Investments, on the other hand, are inherently risky. The stock market is known for its volatility. Share price fluctuation is a fact of life. There are so many factors that play into the rise and fall of a company’s fortunes that it’s essentially unpredictable.
The most serious and successful investors have strong stomachs and wills of iron. The risk is enough to scare off nearly half of all Americans from the stock market, as we mentioned at the beginning. But why do others put themselves through the wringer to hold stock?
Savings vs. Investment: Rate of Return
Put simply, the chances of a well-run stock portfolio returning bigger profits is greater than a savings account doing the same.
The stock market’s average rate of return is about 10%. It’s remained at or near that level for about 100 years. Some years are much better than others, of course; in 1995, the S&P 500 returned more than 34%, but in 2008, it skidded to a 38.5% loss. But the up years greatly outnumber the down years over that century.
What does a savings account return in interest every year? Right now, the average percentage yield (APY) is about 0.04%. For example, if you put $10,000 in a savings account that compounds interest monthly and don’t add anything to it, after one year, you’ll earn a whopping $4 in interest. Adjust your glasses if you have to.
Granted, that wasn’t always the case. Before the Great Recession of 2008, there were plenty of savings accounts to be had that returned more than 3% a year. But when the bottom fell out, the Federal Reserve lowered interest rates to near-absent levels, so the banks had to follow suit. Since then, there have been a few attempts to raise rates, but mostly, they’ve remained the same.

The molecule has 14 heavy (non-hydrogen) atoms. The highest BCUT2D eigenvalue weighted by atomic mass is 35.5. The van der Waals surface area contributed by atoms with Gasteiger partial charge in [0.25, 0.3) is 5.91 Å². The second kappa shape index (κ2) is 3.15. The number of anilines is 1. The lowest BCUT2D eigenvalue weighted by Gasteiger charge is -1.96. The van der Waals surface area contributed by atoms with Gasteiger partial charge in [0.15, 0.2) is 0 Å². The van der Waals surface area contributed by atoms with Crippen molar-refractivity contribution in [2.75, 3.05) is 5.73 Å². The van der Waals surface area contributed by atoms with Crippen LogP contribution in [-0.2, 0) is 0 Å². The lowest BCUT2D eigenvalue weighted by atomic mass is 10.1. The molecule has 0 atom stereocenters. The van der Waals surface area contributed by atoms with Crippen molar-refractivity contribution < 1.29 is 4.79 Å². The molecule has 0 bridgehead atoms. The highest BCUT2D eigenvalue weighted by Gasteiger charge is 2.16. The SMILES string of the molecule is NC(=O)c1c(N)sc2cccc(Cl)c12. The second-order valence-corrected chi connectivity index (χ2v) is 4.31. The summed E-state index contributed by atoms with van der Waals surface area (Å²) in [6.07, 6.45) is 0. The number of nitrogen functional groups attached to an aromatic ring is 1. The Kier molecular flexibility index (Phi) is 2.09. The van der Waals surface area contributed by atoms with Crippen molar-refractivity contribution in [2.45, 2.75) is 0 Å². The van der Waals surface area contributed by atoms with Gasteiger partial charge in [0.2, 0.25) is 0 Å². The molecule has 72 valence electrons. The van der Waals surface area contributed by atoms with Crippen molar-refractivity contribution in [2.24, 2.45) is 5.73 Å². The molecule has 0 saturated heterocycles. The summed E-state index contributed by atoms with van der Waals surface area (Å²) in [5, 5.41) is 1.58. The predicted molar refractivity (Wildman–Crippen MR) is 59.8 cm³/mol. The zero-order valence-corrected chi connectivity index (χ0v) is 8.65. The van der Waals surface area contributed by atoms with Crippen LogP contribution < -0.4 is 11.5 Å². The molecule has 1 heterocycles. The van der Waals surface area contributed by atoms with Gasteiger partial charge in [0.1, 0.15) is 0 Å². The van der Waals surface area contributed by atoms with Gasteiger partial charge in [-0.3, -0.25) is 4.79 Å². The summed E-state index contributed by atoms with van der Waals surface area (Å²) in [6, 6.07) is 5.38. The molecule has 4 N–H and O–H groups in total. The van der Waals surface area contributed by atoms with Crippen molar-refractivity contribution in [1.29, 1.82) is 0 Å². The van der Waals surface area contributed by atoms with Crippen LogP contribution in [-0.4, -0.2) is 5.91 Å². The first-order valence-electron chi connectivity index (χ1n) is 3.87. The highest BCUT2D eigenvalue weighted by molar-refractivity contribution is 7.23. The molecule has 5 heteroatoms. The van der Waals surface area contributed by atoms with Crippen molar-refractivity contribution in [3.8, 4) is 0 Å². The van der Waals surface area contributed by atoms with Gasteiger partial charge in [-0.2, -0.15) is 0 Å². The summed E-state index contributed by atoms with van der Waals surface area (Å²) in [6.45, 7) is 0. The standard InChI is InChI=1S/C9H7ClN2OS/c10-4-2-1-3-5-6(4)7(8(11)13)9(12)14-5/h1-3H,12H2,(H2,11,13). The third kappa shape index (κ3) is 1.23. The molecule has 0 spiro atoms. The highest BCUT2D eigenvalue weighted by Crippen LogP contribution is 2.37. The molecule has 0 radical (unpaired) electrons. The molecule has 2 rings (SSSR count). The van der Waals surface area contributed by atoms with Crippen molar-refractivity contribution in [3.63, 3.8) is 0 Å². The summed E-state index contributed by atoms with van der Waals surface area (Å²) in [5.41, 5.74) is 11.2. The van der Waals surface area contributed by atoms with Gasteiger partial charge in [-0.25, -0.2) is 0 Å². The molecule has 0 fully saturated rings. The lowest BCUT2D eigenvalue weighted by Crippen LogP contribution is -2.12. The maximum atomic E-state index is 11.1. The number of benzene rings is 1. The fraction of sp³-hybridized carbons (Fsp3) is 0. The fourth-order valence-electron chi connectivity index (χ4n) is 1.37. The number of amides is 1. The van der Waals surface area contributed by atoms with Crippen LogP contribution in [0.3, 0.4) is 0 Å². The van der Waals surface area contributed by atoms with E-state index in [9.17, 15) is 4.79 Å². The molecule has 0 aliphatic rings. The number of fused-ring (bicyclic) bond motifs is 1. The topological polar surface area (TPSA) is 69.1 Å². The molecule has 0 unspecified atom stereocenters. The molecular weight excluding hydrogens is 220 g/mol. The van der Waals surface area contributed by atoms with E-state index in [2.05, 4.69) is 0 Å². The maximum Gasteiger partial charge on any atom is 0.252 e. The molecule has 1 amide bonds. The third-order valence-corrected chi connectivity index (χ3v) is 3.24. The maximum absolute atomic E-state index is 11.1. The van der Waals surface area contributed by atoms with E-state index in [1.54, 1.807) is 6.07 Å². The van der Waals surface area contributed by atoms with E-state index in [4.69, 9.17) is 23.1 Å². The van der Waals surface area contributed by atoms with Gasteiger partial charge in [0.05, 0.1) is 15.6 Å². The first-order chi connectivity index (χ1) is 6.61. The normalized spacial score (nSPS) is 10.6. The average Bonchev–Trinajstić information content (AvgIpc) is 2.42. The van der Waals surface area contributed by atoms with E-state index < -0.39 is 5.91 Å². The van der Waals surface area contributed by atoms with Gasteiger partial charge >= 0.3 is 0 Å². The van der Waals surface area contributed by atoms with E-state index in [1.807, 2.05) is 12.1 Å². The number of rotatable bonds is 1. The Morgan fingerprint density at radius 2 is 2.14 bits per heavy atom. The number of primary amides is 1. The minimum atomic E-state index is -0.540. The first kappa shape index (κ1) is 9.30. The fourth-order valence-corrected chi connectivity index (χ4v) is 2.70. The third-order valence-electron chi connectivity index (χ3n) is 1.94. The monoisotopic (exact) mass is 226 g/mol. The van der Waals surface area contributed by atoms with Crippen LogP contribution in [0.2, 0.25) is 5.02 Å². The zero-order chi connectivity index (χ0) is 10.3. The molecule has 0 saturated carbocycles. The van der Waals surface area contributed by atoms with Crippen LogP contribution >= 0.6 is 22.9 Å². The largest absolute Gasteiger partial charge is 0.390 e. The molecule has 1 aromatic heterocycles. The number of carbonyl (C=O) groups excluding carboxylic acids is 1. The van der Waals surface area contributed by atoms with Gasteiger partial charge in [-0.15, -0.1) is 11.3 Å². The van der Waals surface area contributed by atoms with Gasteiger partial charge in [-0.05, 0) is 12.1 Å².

There’s another option that earns significantly more: A high-yield savings account. These vehicles offer rates around 20 to 25 times higher than traditional accounts.
High-yield savings accounts are typically offered by online banks like Citi and Nationwide, which don’t offer a lot of other regular banking services. They’re also federally insured so you’ll never lose your money, even if the bank fails. While their rates still aren’t as eye-popping as average stock market returns, they are noticeably higher than regular savings accounts.
Right now, the leading high-yield savings account banks offer APYs between 0.45% and 0.57% a year. So that same $10,000 we just mentioned above would return $57 after a year of compounding monthly. That’s significant, especially with higher account balances.
The relationship between savings and investing is perhaps the clearest example of the risk/reward ratio in the financial industry. Savings accounts are low-risk strategies that will keep your money safe but won’t result in skyrocketing returns. Stock investments will always be associated with higher risk, but the potential for great profits is much higher, as well.
With that being said, some stocks are far safer than others. Massive corporations that have been around for a while, weathered recessions, and continue to thrive and corner their markets generally don’t lose their investors a lot of money. More than that, they will usually bring in a bit of a profit that’s still bigger than interest returns on savings accounts.
The average one-year return for companies on the Dow Jones Industrial Index — the largest of the large — currently stands at a little more than 2.5%. For the S&P 500, that figure is 3.4%, and for Nasdaq, it’s 2.94%. Every company is different, of course, and some will suffer losses in certain years. But even low-risk stocks stand to earn more returns than any savings account.
Savings vs. Investment Economics: What Forces Affect Markets the Most?